What have you learned through the rough seasons/failures of life?
Failure is my greatest motivator in life. One recent instance of failure occurred when I was trying to broker a land swap with a developer her in Las Vegas. Our church was looking to get a better piece of property closer to public utilities. After one year of trying to negotiate a deal, everything fell apart and I was stuck with the same piece of property. I learned through that event that God had a plan that I could not control. I could not lean on my own understanding, as Proverbs warns, as to why this deal would not go through. I know now that on that unwanted piece of property is a 15,000-square foot building God had me build to house a 1,000 people each week for worship. God has a plan and I just need to abide in him and enjoy the ride.
What is the difference between a man-centered approach to servant leadership and a God-centered one?
Matthew 6:24 tells the reader that man cannot serve two masters. People either focus on God or they focus on themselves. Man-centered approach to servant leader is individually focused. The “its all about me” mindset is common, and self-promotion and self-protection are key traits of this ideology (Blanchard & Hodges, 2008). A servant leader should be God-focused, which leads to caring for others. “Servant leadership is to be a living statement of who we are in Christ, how we treat one another, and how we demonstrate the love of Christ” (Blanchard & Hodges, 2008, p.12). A man-centered servant leader is a servant of himself. A Christ-centered servant leader is a servant of God.
What are some of the challenges of practically practicing servant leadership?
Servant leadership is an uncomfortable topic that forces us to acknowledge sin. All men are slaves to sin apart from Christ (Fischer, 2010). Servant leadership battles the wicked heart spoken of by the prophet Jeremiah. Servant leadership battles pride when he is leading apart from God’s power. “Pride goes before destruction and a haughty spirit before a fall” (Proverbs 16:16, The New King James Version). Trust can also make it difficult for a servant leader to invest into someone and prohibit the leader from empowering others (Blanchard & Hodges, 2008).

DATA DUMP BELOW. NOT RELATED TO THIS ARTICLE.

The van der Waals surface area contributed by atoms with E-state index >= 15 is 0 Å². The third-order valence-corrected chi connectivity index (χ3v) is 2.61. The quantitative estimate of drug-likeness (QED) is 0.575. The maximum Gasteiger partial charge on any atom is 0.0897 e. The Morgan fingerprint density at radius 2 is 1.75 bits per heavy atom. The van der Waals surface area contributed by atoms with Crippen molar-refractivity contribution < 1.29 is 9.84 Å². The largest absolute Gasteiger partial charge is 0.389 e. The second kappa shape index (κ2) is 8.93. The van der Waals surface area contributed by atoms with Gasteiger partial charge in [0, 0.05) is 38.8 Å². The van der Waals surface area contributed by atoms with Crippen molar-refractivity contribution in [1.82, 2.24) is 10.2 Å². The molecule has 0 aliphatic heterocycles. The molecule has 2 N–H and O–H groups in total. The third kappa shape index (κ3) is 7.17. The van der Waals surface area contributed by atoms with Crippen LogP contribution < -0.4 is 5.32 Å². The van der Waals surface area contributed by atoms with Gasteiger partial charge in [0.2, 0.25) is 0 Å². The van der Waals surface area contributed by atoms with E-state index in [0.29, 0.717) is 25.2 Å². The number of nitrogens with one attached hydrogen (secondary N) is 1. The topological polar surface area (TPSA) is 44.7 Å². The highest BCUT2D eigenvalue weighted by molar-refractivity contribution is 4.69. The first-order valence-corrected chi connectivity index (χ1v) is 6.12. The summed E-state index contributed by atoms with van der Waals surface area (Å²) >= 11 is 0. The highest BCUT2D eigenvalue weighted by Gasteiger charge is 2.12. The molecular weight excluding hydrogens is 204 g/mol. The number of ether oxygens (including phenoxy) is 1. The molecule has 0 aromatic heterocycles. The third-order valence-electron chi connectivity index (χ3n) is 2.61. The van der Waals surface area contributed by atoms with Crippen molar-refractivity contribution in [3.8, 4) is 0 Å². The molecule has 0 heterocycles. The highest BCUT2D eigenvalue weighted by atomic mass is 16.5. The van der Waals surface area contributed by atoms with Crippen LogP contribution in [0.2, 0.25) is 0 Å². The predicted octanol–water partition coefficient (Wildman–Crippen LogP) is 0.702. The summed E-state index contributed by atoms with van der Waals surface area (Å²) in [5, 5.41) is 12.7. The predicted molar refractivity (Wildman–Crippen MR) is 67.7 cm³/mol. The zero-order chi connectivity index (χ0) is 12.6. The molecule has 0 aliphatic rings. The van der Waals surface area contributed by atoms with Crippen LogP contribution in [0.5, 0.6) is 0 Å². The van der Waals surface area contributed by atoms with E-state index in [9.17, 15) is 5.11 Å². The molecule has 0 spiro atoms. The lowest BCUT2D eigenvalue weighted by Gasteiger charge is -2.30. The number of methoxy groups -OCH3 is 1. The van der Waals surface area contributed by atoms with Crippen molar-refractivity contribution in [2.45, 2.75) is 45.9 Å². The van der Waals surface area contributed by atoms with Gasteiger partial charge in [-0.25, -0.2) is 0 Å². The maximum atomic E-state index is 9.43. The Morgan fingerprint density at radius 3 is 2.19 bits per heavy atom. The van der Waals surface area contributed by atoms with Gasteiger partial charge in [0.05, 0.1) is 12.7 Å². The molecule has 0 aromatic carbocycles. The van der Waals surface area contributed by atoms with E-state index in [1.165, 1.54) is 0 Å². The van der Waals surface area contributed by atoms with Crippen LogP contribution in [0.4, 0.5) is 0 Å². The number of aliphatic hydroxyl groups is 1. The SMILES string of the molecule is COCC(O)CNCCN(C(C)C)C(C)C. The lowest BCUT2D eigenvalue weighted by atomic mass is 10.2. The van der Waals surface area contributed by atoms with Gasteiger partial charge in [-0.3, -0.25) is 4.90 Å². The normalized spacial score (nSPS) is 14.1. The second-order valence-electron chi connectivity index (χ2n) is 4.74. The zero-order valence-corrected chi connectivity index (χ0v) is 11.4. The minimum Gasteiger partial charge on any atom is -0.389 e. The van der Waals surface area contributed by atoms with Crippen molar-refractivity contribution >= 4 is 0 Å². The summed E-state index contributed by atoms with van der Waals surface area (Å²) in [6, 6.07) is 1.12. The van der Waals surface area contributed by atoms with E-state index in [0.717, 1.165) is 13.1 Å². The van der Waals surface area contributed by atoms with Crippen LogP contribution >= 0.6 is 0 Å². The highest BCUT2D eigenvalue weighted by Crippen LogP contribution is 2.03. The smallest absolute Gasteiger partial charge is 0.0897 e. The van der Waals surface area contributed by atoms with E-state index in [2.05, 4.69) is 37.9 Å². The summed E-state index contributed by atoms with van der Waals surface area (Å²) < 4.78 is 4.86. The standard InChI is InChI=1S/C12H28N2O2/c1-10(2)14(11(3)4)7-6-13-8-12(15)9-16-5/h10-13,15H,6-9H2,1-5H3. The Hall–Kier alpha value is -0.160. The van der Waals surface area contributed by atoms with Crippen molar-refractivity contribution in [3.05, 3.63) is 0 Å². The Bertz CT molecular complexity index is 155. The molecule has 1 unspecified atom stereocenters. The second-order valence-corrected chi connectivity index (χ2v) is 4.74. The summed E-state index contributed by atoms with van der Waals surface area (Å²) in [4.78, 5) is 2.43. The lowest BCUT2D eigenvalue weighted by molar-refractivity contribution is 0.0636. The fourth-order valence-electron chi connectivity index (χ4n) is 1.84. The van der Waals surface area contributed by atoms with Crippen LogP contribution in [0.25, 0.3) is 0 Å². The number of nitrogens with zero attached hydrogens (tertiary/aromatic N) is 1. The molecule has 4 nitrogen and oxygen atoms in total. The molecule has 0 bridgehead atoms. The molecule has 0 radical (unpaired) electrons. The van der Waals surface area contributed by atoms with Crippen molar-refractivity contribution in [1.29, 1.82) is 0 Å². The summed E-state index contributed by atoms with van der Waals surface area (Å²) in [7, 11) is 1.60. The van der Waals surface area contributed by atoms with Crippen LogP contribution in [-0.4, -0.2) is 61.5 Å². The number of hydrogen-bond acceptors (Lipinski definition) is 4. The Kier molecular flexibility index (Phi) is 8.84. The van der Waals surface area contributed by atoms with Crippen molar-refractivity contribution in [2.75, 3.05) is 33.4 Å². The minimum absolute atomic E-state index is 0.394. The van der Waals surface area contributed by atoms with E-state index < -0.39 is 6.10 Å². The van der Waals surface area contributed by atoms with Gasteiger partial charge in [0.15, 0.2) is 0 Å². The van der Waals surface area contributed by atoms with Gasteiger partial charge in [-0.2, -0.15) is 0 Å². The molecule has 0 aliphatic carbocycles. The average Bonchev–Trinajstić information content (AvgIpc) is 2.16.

How does a biblical, covenantal perspective inform our understanding of servant leadership?
A covenant is not merely a contractual agreement but a relationship by choice (Fischer, 2010). Power can be more collaborative and less centralized in a covenant relationship due to the amount of trust the is established in the relationship. Trust comes from leaders taking the time to communicate with their employees to ensure they are cared for. Trust then leads to mutual accountability is a key aspect of a covenant that helps leaders see the big picture and new ideas (Fischer, 2010).
Blanchard, K., & Hodges, P. (2008). Lead Like Jesus. Nashville, TN: Thomas Nelson.
Fischer, K. (2010). Biblical Leadership [Presentation]. Retrieved from